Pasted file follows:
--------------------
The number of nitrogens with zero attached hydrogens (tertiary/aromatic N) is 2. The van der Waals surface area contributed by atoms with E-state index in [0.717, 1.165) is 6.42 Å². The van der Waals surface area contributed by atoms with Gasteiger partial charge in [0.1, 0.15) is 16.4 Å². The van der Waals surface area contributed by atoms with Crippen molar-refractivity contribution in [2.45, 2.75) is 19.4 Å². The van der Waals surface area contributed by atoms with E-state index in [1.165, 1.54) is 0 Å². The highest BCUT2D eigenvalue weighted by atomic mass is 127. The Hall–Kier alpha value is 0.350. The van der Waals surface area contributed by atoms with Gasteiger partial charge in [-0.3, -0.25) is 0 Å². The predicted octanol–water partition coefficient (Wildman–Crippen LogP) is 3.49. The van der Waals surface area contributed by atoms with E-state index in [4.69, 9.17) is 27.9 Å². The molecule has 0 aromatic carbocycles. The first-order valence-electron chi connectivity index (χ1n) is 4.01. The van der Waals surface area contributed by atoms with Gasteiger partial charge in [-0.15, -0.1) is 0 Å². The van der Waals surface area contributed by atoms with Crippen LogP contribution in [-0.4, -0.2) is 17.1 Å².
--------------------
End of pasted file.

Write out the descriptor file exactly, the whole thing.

The number of nitrogens with zero attached hydrogens (tertiary/aromatic N) is 2. The van der Waals surface area contributed by atoms with E-state index in [0.717, 1.165) is 6.42 Å². The van der Waals surface area contributed by atoms with Gasteiger partial charge in [0.1, 0.15) is 16.4 Å². The van der Waals surface area contributed by atoms with Crippen molar-refractivity contribution in [2.45, 2.75) is 19.4 Å². The van der Waals surface area contributed by atoms with E-state index in [1.165, 1.54) is 0 Å². The highest BCUT2D eigenvalue weighted by atomic mass is 127. The Hall–Kier alpha value is 0.350. The van der Waals surface area contributed by atoms with Gasteiger partial charge in [-0.3, -0.25) is 0 Å². The predicted octanol–water partition coefficient (Wildman–Crippen LogP) is 3.49. The van der Waals surface area contributed by atoms with E-state index in [4.69, 9.17) is 27.9 Å². The molecule has 0 aromatic carbocycles. The first-order valence-electron chi connectivity index (χ1n) is 4.01. The van der Waals surface area contributed by atoms with Gasteiger partial charge in [-0.15, -0.1) is 0 Å². The van der Waals surface area contributed by atoms with Crippen LogP contribution in [-0.4, -0.2) is 17.1 Å².